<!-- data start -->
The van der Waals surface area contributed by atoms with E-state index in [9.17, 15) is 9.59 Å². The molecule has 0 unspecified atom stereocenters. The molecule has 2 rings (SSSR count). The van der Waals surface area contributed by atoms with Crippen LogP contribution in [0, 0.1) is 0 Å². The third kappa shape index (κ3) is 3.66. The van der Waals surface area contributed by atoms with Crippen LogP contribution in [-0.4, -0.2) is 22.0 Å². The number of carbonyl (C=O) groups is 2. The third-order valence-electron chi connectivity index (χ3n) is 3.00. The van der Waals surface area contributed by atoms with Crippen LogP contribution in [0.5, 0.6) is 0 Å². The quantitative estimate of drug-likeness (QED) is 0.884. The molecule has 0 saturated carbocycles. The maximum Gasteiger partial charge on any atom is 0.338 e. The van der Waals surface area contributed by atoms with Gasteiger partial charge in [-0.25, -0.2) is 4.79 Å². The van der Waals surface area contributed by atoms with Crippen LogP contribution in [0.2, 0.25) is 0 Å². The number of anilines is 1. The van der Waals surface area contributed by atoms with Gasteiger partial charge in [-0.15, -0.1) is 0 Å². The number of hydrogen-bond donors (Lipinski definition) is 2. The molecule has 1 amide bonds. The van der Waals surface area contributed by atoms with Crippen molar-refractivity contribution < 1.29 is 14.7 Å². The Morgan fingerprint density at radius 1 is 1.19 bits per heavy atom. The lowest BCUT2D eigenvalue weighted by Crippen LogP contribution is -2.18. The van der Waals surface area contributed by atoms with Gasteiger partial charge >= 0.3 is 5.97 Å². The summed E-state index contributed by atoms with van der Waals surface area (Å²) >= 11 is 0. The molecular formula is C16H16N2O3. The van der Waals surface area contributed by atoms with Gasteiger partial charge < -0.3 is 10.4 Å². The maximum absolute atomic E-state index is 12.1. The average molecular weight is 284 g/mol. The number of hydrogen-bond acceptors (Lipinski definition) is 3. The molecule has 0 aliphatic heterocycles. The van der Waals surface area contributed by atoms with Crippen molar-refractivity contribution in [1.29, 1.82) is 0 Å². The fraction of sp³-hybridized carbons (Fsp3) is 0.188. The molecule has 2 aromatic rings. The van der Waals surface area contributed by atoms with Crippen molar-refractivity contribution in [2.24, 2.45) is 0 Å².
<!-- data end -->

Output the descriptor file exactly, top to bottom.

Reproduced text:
The van der Waals surface area contributed by atoms with E-state index in [9.17, 15) is 9.59 Å². The molecule has 0 unspecified atom stereocenters. The molecule has 2 rings (SSSR count). The van der Waals surface area contributed by atoms with Crippen LogP contribution in [0, 0.1) is 0 Å². The third kappa shape index (κ3) is 3.66. The van der Waals surface area contributed by atoms with Crippen LogP contribution in [-0.4, -0.2) is 22.0 Å². The number of carbonyl (C=O) groups is 2. The third-order valence-electron chi connectivity index (χ3n) is 3.00. The van der Waals surface area contributed by atoms with Crippen LogP contribution in [0.5, 0.6) is 0 Å². The quantitative estimate of drug-likeness (QED) is 0.884. The molecule has 0 saturated carbocycles. The maximum Gasteiger partial charge on any atom is 0.338 e. The van der Waals surface area contributed by atoms with Gasteiger partial charge in [-0.25, -0.2) is 4.79 Å². The van der Waals surface area contributed by atoms with Crippen LogP contribution in [0.2, 0.25) is 0 Å². The number of anilines is 1. The van der Waals surface area contributed by atoms with Gasteiger partial charge in [-0.15, -0.1) is 0 Å². The number of hydrogen-bond donors (Lipinski definition) is 2. The molecule has 1 amide bonds. The van der Waals surface area contributed by atoms with Crippen molar-refractivity contribution < 1.29 is 14.7 Å². The Morgan fingerprint density at radius 1 is 1.19 bits per heavy atom. The lowest BCUT2D eigenvalue weighted by Crippen LogP contribution is -2.18. The van der Waals surface area contributed by atoms with Gasteiger partial charge >= 0.3 is 5.97 Å². The summed E-state index contributed by atoms with van der Waals surface area (Å²) >= 11 is 0. The molecular formula is C16H16N2O3. The van der Waals surface area contributed by atoms with Gasteiger partial charge < -0.3 is 10.4 Å². The maximum absolute atomic E-state index is 12.1. The average molecular weight is 284 g/mol. The number of hydrogen-bond acceptors (Lipinski definition) is 3. The molecule has 0 aliphatic heterocycles. The van der Waals surface area contributed by atoms with Crippen molar-refractivity contribution in [1.29, 1.82) is 0 Å². The fraction of sp³-hybridized carbons (Fsp3) is 0.188. The molecule has 2 aromatic rings. The van der Waals surface area contributed by atoms with Crippen molar-refractivity contribution in [2.24, 2.45) is 0 Å².